FROM John Nauright
World Cup Preparations in South Africa With roughly a billion fans expected to watch on TV, the World Cup will be living up to its name. It's been held every four years since 1930, with two exceptions during World War II. The first was in Montevideo, Uruguay, and this is the first on the continent of Africa. South Africa, the host nation, has spent almost $4 billion on preparations.
World Cup Preparations in South Africa The World Cup has been held every four years since 1930, with two exceptions during World War II. The first was in Montevideo, Uruguay, and this is the first on the continent of Africa. South Africa, where soccer is the sport of the black majority, has spent almost $4 billion on preparations. But, in a country of widespread deprivation, there’s some resentment over the billions spent to build facilities that could become white elephants. Other than South Africans, Americans have bought more tickets than anyone else. How will the US team do in Saturday’s big test against England?
White House flip flops: NATO, Syria and China In less than 100 days, President Trump has contradicted himself on a host of foreign policy issues — Syria, NATO, China and Vladimir Putin’s Russia. Is it a strength — or a weakness — for the United States when the world of power politics never knows what to expect?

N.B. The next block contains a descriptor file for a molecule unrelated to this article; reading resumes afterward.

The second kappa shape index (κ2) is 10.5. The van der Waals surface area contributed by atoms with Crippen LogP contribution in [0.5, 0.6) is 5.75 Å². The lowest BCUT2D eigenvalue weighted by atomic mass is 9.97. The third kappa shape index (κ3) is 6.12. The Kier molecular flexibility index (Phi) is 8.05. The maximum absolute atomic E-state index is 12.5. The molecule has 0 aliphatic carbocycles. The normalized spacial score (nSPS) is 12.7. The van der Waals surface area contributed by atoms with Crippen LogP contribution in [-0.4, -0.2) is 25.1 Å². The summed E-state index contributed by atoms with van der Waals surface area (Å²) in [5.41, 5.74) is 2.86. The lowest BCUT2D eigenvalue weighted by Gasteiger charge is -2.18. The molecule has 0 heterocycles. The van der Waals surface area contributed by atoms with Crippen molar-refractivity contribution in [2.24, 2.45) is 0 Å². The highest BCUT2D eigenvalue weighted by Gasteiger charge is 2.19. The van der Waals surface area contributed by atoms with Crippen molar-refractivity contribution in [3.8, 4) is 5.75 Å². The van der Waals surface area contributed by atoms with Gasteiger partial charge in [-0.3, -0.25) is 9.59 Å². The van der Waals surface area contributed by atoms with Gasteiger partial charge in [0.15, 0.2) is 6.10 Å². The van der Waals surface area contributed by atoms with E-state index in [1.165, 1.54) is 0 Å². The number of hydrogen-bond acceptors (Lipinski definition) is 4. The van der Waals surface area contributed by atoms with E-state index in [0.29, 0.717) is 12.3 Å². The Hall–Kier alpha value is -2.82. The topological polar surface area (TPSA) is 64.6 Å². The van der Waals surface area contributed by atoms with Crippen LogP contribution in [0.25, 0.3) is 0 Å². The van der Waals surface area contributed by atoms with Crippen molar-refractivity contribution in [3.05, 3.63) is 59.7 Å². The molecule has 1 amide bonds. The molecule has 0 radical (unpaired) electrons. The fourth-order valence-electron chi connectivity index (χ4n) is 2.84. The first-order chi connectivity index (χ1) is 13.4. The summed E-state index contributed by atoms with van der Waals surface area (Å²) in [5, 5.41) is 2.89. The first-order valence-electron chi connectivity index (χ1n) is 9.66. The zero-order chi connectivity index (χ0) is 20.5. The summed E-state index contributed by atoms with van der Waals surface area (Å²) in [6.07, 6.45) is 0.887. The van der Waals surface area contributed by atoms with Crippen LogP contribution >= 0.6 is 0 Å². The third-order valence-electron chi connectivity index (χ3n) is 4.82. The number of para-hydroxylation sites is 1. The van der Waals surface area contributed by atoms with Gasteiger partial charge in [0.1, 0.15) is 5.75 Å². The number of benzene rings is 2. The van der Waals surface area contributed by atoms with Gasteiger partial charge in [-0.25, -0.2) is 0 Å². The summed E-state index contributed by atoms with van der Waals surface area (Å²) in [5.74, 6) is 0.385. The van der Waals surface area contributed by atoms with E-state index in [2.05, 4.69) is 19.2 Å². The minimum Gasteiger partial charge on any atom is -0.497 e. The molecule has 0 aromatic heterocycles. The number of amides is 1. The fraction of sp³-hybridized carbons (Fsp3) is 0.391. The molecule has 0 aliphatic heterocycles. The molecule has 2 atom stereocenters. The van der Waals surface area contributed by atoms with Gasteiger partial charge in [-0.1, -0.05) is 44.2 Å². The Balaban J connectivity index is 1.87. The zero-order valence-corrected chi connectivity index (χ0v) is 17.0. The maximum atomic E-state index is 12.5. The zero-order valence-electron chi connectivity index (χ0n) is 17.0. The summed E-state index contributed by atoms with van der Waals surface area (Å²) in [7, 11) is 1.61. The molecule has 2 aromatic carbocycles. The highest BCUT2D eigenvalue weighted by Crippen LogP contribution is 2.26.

"Tough on crime" rhetoric sees a revival at Sessions' DOJ The pendulum swings between treatment-focused approaches to drug abuse and tough law enforcement. Now, after years of Obama-era "reforms," President Trump’s Attorney General, Jeff Sessions wants local police freed from federal restrictions to fight another "war on drugs."
Mixed Messages from US diplomats on the new hard line on Syria Since President Trump's surprise retaliation against Syria's use of chemical weapons, Bashar al-Assad has used the same airport to launch conventional attacks on his own people. It's not clear what the US, its allies — or Vladimir Putin's Russia -- plan to do now.
Does 'hire American' mean fire a foreigner? US companies are allowed to hire employees from other countries with highly developed skills that can't be found here. President Trump says it's being abused as a way to find cheap foreign labor. We hear about the benefits—and the risks—of changing the H-1B program.